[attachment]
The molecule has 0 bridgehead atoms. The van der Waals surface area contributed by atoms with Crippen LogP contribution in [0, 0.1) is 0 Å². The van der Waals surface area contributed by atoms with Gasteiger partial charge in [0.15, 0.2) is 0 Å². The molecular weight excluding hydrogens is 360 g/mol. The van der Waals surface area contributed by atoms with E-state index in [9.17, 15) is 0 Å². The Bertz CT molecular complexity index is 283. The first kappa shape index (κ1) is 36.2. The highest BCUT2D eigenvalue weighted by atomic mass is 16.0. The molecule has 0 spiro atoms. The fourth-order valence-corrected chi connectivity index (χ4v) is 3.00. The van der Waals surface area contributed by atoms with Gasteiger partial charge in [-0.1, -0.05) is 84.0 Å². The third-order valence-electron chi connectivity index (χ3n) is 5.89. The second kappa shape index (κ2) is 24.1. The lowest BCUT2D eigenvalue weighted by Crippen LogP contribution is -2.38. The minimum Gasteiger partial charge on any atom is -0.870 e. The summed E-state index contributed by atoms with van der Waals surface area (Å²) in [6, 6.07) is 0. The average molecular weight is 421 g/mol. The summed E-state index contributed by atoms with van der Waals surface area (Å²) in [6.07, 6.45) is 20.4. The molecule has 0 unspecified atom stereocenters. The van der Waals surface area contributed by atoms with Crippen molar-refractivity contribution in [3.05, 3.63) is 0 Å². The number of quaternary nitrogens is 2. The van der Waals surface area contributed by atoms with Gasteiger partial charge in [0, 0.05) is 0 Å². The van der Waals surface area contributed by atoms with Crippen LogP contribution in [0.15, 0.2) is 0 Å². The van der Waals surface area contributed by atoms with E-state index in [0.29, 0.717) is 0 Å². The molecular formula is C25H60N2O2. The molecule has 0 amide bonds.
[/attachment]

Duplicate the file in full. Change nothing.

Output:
The molecule has 0 bridgehead atoms. The van der Waals surface area contributed by atoms with Crippen LogP contribution in [0, 0.1) is 0 Å². The van der Waals surface area contributed by atoms with Gasteiger partial charge in [0.15, 0.2) is 0 Å². The molecular weight excluding hydrogens is 360 g/mol. The van der Waals surface area contributed by atoms with E-state index in [9.17, 15) is 0 Å². The Bertz CT molecular complexity index is 283. The first kappa shape index (κ1) is 36.2. The highest BCUT2D eigenvalue weighted by atomic mass is 16.0. The molecule has 0 spiro atoms. The fourth-order valence-corrected chi connectivity index (χ4v) is 3.00. The van der Waals surface area contributed by atoms with Gasteiger partial charge in [-0.1, -0.05) is 84.0 Å². The third-order valence-electron chi connectivity index (χ3n) is 5.89. The second kappa shape index (κ2) is 24.1. The lowest BCUT2D eigenvalue weighted by Crippen LogP contribution is -2.38. The minimum Gasteiger partial charge on any atom is -0.870 e. The summed E-state index contributed by atoms with van der Waals surface area (Å²) in [6, 6.07) is 0. The average molecular weight is 421 g/mol. The summed E-state index contributed by atoms with van der Waals surface area (Å²) in [6.07, 6.45) is 20.4. The molecule has 0 unspecified atom stereocenters. The van der Waals surface area contributed by atoms with Crippen molar-refractivity contribution in [3.05, 3.63) is 0 Å². The number of quaternary nitrogens is 2. The van der Waals surface area contributed by atoms with Gasteiger partial charge in [0, 0.05) is 0 Å². The van der Waals surface area contributed by atoms with Crippen LogP contribution in [0.15, 0.2) is 0 Å². The van der Waals surface area contributed by atoms with E-state index in [0.29, 0.717) is 0 Å². The molecular formula is C25H60N2O2. The molecule has 0 amide bonds.